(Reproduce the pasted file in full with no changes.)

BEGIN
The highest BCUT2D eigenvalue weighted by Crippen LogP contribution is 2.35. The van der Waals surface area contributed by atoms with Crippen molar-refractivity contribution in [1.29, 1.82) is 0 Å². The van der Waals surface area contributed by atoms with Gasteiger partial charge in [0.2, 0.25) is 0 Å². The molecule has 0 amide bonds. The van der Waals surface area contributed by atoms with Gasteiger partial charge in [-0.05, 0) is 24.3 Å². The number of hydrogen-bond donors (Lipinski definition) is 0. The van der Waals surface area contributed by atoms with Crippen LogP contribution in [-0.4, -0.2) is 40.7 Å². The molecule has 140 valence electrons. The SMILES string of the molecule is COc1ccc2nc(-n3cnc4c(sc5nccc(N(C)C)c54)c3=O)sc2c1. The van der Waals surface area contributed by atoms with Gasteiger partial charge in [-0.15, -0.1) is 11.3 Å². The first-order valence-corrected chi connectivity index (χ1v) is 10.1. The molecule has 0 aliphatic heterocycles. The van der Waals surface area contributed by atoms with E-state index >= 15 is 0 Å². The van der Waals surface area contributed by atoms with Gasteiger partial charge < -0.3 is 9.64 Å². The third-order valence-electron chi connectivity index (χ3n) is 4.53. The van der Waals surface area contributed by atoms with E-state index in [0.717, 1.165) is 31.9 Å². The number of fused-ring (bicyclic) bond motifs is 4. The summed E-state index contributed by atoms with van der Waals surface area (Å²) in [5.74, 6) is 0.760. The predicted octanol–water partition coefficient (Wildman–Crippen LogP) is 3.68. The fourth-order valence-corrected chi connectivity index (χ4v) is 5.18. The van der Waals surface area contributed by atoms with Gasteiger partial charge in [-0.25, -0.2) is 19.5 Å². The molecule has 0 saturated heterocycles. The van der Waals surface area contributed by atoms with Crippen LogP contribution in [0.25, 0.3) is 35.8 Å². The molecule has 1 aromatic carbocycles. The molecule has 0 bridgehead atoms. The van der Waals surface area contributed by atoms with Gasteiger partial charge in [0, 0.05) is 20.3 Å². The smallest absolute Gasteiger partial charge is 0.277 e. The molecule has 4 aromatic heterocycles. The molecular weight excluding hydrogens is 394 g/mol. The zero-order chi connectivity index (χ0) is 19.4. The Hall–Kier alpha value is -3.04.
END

The highest BCUT2D eigenvalue weighted by Crippen LogP contribution is 2.35. The van der Waals surface area contributed by atoms with Crippen molar-refractivity contribution in [1.29, 1.82) is 0 Å². The van der Waals surface area contributed by atoms with Gasteiger partial charge in [0.2, 0.25) is 0 Å². The molecule has 0 amide bonds. The van der Waals surface area contributed by atoms with Gasteiger partial charge in [-0.05, 0) is 24.3 Å². The number of hydrogen-bond donors (Lipinski definition) is 0. The van der Waals surface area contributed by atoms with Crippen LogP contribution in [-0.4, -0.2) is 40.7 Å². The molecule has 140 valence electrons. The SMILES string of the molecule is COc1ccc2nc(-n3cnc4c(sc5nccc(N(C)C)c54)c3=O)sc2c1. The van der Waals surface area contributed by atoms with Gasteiger partial charge in [-0.15, -0.1) is 11.3 Å². The first-order valence-corrected chi connectivity index (χ1v) is 10.1. The molecule has 0 aliphatic heterocycles. The van der Waals surface area contributed by atoms with E-state index >= 15 is 0 Å². The van der Waals surface area contributed by atoms with Gasteiger partial charge < -0.3 is 9.64 Å². The third-order valence-electron chi connectivity index (χ3n) is 4.53. The van der Waals surface area contributed by atoms with E-state index in [0.717, 1.165) is 31.9 Å². The number of fused-ring (bicyclic) bond motifs is 4. The summed E-state index contributed by atoms with van der Waals surface area (Å²) in [5.74, 6) is 0.760. The predicted octanol–water partition coefficient (Wildman–Crippen LogP) is 3.68. The fourth-order valence-corrected chi connectivity index (χ4v) is 5.18. The van der Waals surface area contributed by atoms with Gasteiger partial charge in [-0.25, -0.2) is 19.5 Å². The molecule has 0 saturated heterocycles. The van der Waals surface area contributed by atoms with Crippen LogP contribution in [0.25, 0.3) is 35.8 Å². The molecule has 1 aromatic carbocycles. The molecule has 0 bridgehead atoms. The van der Waals surface area contributed by atoms with Gasteiger partial charge in [0, 0.05) is 20.3 Å². The smallest absolute Gasteiger partial charge is 0.277 e. The molecule has 4 aromatic heterocycles. The molecular weight excluding hydrogens is 394 g/mol. The zero-order chi connectivity index (χ0) is 19.4. The Hall–Kier alpha value is -3.04.